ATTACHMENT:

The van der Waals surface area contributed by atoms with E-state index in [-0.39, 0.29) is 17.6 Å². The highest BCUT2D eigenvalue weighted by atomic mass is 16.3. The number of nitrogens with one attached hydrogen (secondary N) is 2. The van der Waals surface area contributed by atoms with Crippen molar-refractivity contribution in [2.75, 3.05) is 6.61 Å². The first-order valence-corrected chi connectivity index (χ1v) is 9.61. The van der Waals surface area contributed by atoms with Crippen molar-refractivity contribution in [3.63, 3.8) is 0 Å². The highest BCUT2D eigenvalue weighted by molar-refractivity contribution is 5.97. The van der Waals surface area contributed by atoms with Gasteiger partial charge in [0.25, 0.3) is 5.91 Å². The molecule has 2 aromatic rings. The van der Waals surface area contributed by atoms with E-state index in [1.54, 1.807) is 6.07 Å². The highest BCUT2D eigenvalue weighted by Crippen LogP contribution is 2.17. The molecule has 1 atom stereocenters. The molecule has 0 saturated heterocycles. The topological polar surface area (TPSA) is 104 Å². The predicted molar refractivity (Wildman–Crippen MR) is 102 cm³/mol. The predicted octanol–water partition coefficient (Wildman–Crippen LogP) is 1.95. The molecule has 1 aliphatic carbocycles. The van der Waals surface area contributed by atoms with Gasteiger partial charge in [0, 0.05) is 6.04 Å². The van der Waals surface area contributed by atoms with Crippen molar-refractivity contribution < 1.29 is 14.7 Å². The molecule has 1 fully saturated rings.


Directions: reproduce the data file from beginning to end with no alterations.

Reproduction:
The van der Waals surface area contributed by atoms with E-state index in [-0.39, 0.29) is 17.6 Å². The highest BCUT2D eigenvalue weighted by atomic mass is 16.3. The number of nitrogens with one attached hydrogen (secondary N) is 2. The van der Waals surface area contributed by atoms with Crippen molar-refractivity contribution in [2.75, 3.05) is 6.61 Å². The first-order valence-corrected chi connectivity index (χ1v) is 9.61. The van der Waals surface area contributed by atoms with Crippen molar-refractivity contribution in [3.63, 3.8) is 0 Å². The highest BCUT2D eigenvalue weighted by molar-refractivity contribution is 5.97. The van der Waals surface area contributed by atoms with Gasteiger partial charge in [0.25, 0.3) is 5.91 Å². The molecule has 2 aromatic rings. The van der Waals surface area contributed by atoms with E-state index in [1.54, 1.807) is 6.07 Å². The highest BCUT2D eigenvalue weighted by Crippen LogP contribution is 2.17. The molecule has 1 atom stereocenters. The molecule has 0 saturated heterocycles. The topological polar surface area (TPSA) is 104 Å². The predicted molar refractivity (Wildman–Crippen MR) is 102 cm³/mol. The predicted octanol–water partition coefficient (Wildman–Crippen LogP) is 1.95. The molecule has 1 aliphatic carbocycles. The van der Waals surface area contributed by atoms with Gasteiger partial charge in [0, 0.05) is 6.04 Å². The van der Waals surface area contributed by atoms with Crippen molar-refractivity contribution < 1.29 is 14.7 Å². The molecule has 1 fully saturated rings.